No QBs in Denver, no home for SF as COVID-19 sows NFL chaos

The Denver Broncos have no quarterbacks. The San Francisco 49ers have no home stadium or practice facility. And the Baltimore Ravens may not have enough players available for their next game, which has already been pushed back twice.

The COVID-19 pandemic caused major disruptions around the NFL on Saturday, again calling into question the league’s plan to play a full schedule after several weeks that went relatively smoothly.

Multiple people familiar with the NFL’s investigation told The Associated Press that all four of the quarterbacks on Denver’s roster were ineligible to play Sunday against the New Orleans Saints.

One person told the AP that starter Drew Lock, backup Brett Rypien and practice squad veteran Blake Bortles were deemed high-risk close contacts with No. 3 quarterback Jeff Driskel on Wednesday, the day before Driskel tested positive for COVID-19.

Another person said the four quarterbacks apparently weren’t wearing their masks the whole

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A trip to Guam means accepting COVID-19 quarantine

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Mark Torre Jr. and his attorney Jay Arriola react after a jury found Torre not guilty of all charges on Nov. 23, 2020.

Pacific Daily News

Traveling to Guam means accepting a 14-day quarantine, delivered meals and a coronavirus test.

The island is closed to almost everyone except incoming residents. Military escorts await arrivals at the airport. Health workers ensure travelers have filled out a declaration form and been briefed on the government’s latest safety measures.

That’s the easy part. Then comes the rest.

You wait in line — socially distanced, of course — as military and airport personnel ask you about your recent travel locations and connecting flights.

“Then you wait in a separate room six feet apart,” said Wendy De Osambela, a recent traveler from Pennsylvania.

A flight status display shows just how few flights are scheduled to arrive and depart from the Antonio B. Won Pat

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A more sweeping stay-at-home order is likely if L.A. County can’t slow COVID-19 spike

Los Angeles County officials said they are hoping a new set of restrictions can help slow the unprecedented surge in COVID-19 cases but warned that a tougher stay-at-home measure will be necessary if cases keep spiking.



a man holding a sign: A COVID-19 testing site along Sunset Boulevard in Echo Park. (Genaro Molina / Los Angeles Times)


© Provided by The LA Times
A COVID-19 testing site along Sunset Boulevard in Echo Park. (Genaro Molina / Los Angeles Times)

Barbara Ferrer, the L.A. County health director, on Saturday said officials hope the more narrowly tailored restrictions will be sufficient to slow the spread of the coronavirus without reverting to stricter stay-at-home orders like those put in place in March.

She said the county is “at a different place now than we were in March and April, when we didn’t have the science around masking and distancing.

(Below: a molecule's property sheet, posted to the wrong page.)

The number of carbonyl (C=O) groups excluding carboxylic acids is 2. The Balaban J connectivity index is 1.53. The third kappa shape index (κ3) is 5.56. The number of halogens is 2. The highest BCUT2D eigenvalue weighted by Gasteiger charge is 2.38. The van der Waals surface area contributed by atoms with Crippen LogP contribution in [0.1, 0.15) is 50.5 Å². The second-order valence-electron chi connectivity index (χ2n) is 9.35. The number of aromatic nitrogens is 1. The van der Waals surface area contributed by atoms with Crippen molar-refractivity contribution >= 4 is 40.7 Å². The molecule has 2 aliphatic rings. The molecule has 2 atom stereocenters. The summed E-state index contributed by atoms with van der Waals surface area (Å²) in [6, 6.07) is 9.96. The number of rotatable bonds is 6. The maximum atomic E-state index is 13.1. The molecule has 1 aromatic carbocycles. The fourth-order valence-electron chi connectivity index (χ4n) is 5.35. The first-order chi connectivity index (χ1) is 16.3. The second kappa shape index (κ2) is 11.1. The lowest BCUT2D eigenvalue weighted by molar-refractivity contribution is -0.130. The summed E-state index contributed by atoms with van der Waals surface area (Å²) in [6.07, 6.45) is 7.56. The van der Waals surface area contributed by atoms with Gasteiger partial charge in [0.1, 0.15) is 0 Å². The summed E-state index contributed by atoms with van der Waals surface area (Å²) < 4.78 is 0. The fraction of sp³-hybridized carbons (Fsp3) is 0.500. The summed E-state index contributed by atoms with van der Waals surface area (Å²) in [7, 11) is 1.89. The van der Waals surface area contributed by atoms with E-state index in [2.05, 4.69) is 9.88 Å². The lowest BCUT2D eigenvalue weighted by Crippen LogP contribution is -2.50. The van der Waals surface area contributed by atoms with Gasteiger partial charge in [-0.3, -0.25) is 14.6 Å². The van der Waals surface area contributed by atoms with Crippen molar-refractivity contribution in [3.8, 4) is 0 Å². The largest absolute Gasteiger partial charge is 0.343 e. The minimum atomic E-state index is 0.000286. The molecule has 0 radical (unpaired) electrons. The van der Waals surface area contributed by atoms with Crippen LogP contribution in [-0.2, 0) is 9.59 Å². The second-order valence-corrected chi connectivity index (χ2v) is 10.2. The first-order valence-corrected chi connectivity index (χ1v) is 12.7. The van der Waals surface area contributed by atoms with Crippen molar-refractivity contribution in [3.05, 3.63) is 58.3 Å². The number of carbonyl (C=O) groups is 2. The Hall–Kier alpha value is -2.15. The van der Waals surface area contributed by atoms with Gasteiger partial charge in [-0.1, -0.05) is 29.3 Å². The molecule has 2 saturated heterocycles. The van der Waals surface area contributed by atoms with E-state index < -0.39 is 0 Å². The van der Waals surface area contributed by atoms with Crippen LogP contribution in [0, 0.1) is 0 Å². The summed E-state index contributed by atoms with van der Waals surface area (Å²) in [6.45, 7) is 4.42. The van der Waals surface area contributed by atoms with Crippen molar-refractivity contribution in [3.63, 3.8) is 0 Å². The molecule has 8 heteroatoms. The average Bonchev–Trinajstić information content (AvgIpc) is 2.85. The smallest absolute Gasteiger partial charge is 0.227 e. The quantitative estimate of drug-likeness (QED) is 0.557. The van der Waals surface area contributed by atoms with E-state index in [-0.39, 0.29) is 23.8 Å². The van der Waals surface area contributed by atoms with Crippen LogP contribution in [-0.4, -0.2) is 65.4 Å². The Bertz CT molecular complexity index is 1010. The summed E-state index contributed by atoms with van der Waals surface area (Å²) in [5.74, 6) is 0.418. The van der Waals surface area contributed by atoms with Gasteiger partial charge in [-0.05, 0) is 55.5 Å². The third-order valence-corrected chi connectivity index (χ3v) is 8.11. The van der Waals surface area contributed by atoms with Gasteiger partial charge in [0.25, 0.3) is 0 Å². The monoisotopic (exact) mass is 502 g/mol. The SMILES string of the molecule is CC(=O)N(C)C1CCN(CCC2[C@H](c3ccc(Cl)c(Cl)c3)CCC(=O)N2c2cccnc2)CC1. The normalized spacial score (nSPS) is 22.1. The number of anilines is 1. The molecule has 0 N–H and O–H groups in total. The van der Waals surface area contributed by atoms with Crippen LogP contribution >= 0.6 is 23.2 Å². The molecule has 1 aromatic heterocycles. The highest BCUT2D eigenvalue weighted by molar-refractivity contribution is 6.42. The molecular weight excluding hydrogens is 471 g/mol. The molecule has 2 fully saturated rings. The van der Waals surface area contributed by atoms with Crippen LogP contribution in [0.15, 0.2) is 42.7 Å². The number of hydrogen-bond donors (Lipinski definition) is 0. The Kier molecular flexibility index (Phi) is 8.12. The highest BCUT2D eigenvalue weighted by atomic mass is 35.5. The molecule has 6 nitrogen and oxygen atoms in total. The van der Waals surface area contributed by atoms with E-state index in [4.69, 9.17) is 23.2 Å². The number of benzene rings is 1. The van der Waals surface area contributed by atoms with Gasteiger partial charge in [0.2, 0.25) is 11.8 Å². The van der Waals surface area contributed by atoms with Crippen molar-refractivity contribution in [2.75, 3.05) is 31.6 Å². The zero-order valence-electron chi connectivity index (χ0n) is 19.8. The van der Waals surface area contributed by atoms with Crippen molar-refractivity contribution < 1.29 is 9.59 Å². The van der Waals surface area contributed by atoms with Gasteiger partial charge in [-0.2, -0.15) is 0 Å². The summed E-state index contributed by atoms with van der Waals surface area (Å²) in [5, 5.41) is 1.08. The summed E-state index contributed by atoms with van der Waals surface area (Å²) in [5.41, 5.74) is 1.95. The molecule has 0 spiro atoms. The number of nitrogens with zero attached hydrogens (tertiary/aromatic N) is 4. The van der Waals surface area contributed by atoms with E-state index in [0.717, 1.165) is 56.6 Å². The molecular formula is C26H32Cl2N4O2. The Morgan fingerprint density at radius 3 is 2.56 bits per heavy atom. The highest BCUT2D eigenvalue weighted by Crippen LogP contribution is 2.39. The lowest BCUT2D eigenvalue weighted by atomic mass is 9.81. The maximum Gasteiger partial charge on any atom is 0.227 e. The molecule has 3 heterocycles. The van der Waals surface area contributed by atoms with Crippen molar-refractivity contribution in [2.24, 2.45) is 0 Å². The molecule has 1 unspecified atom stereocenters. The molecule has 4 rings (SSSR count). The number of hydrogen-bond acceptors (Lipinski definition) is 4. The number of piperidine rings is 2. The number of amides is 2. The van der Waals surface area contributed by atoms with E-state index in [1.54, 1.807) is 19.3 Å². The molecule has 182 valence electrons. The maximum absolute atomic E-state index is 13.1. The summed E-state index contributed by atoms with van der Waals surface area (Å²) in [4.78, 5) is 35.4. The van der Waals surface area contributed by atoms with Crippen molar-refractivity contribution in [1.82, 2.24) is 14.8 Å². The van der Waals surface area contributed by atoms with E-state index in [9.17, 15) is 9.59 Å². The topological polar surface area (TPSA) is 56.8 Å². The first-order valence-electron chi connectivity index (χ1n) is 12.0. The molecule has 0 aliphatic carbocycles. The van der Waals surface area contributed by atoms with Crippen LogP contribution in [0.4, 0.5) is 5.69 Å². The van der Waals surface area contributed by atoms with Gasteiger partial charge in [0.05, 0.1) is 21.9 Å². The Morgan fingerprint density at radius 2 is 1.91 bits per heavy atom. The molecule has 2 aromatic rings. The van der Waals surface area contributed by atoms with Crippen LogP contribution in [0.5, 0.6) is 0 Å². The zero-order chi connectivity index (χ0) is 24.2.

“Now that we do, it offers us a slightly different path forward,” she said. “But I’ll be honest: It only offers us a different

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Los Angeles County Issues Three Week Stay-at-Home Order as COVID-19 Cases Rise

Los Angeles County is tightening its COVID-19 restrictions and urging residents to stay at home “as much as possible” as cases continue to rise in the region.



a view of a city: David McNew/Getty Images


© Provided by People
David McNew/Getty Images

On Friday, health officials issued a temporary stay-at-home order which will take effect on Monday and be in place for at least three weeks through Dec. 20.

The order will allow essential and emergency workers to leave their homes and prohibits all public and private gatherings except for church services and protests, according to the press release.

Health officials said COVID-19 cases remain at “alarming levels” and as of Friday, the county has confirmed 24 deaths and 4,544 COVID-19 cases, with a five-day average of 4,751 new cases.

RELATED: Los Angeles County Halts Outdoor Dining as COVID-19 Cases Surge

“Residents are advised to stay home as much as possible and always wear a face covering

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Los Angeles Issues Stay-At-Home Order Amid Covid-19 Spike

Topline

The Los Angeles County Department of Public Health announced a new stay-home order Friday in the nation’s most populous county, which will take effect Monday, and remain in effect through December 20, banning most gatherings, including those in private homes if people are from different households.

Key Facts

On November 17, L.A. County established thresholds for additional actions if the five-day average of cases rose above 4,500 or hospitalizations were more than 2,000 per day.

On Friday, public health officials confirmed 4,544 new coronavirus cases, which brought the five-day average of new infections to 4,751.